To many, skydiving remains a sport that mostly remains synonymous with risk taking, but behind the increased risks lies a vibrant community of individuals who see it as far more than just falling out of an airplane. In fact, most are not even aware of the numerous facets which exist inside of the sport of skydiving.
For those looking to remain a solo jumper and aren’t very interested in collaborative team work, freeflying, swooping, freestyle and wingsuit flying are all good options. Individuals who enjoy working with others can look into such disciplines as canopy relative work or formation skydiving.
Safety concerns are often the first aspect thought of when it comes to the topic of skydiving, but in reality it really isn’t much more dangerous than many other extreme sports out there. What makes jumping risky is more the amount of skydives that a life long skydiver will accumulate, the odds of encountering a malfunction on your first jump is extremely low, but jump enough and the likelihood will increase. When one skydives several thousand times, this naturally means that there is a larger chance for a fatality than a sport where one only partakes several times a year.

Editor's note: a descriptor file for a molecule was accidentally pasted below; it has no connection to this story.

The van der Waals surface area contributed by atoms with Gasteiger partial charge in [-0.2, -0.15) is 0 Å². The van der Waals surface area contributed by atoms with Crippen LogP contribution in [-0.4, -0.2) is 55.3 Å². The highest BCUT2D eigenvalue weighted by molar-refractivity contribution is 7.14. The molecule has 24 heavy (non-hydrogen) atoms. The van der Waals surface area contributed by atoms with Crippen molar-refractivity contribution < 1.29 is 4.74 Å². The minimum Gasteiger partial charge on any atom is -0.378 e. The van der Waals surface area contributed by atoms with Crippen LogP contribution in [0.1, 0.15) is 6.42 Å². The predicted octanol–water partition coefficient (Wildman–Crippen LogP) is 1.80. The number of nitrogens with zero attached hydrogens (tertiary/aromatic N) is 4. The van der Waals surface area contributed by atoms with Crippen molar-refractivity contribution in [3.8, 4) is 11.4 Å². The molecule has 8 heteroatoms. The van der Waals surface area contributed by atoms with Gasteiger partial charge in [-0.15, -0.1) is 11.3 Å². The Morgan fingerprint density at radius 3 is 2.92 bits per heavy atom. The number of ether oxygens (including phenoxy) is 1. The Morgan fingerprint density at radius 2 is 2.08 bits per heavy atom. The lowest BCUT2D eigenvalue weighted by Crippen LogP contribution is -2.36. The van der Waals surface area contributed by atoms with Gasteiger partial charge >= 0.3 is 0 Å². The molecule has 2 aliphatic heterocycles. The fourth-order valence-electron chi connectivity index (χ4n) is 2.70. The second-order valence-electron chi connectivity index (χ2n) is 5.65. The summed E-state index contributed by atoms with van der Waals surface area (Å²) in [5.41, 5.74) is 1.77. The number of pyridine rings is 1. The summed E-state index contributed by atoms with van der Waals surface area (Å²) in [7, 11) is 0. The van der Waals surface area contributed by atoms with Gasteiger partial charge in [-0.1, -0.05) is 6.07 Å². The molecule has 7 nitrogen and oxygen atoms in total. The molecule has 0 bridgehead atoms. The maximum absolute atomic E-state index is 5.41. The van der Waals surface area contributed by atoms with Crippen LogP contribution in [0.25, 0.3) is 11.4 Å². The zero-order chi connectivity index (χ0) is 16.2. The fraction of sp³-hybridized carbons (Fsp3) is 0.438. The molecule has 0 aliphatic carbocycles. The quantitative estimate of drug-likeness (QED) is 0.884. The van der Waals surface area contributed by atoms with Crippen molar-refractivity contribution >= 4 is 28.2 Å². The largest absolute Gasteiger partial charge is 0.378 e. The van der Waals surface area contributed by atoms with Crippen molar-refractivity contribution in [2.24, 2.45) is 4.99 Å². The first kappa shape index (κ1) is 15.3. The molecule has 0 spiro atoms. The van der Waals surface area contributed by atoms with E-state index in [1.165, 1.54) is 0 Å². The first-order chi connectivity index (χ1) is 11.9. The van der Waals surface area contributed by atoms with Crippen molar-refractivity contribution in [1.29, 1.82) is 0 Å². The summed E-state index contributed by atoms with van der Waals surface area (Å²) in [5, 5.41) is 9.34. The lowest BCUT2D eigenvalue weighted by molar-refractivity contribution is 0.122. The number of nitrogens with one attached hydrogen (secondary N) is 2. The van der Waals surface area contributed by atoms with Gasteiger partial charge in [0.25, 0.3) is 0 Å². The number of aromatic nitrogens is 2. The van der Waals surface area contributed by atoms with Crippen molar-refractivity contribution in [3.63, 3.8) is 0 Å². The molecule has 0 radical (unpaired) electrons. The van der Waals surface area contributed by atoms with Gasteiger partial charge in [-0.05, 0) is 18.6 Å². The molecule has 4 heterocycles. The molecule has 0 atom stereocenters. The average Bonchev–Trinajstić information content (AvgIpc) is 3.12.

Indoor skydiving is a form of skydiving that offers an extremely safe and comfortable environment for individuals to discover the joys of human flight, without the fear. Indoor skydiving makes use of wind tunnels to push air up a column, thus suspending the individual in air and simulating the same kind of feeling as freefall. Indoor skydiving has increased in popularity over the years and is now becoming an extremely popular source for the competitive scene. These tunnels are also very popular among competitive skydivers who are looking to practice.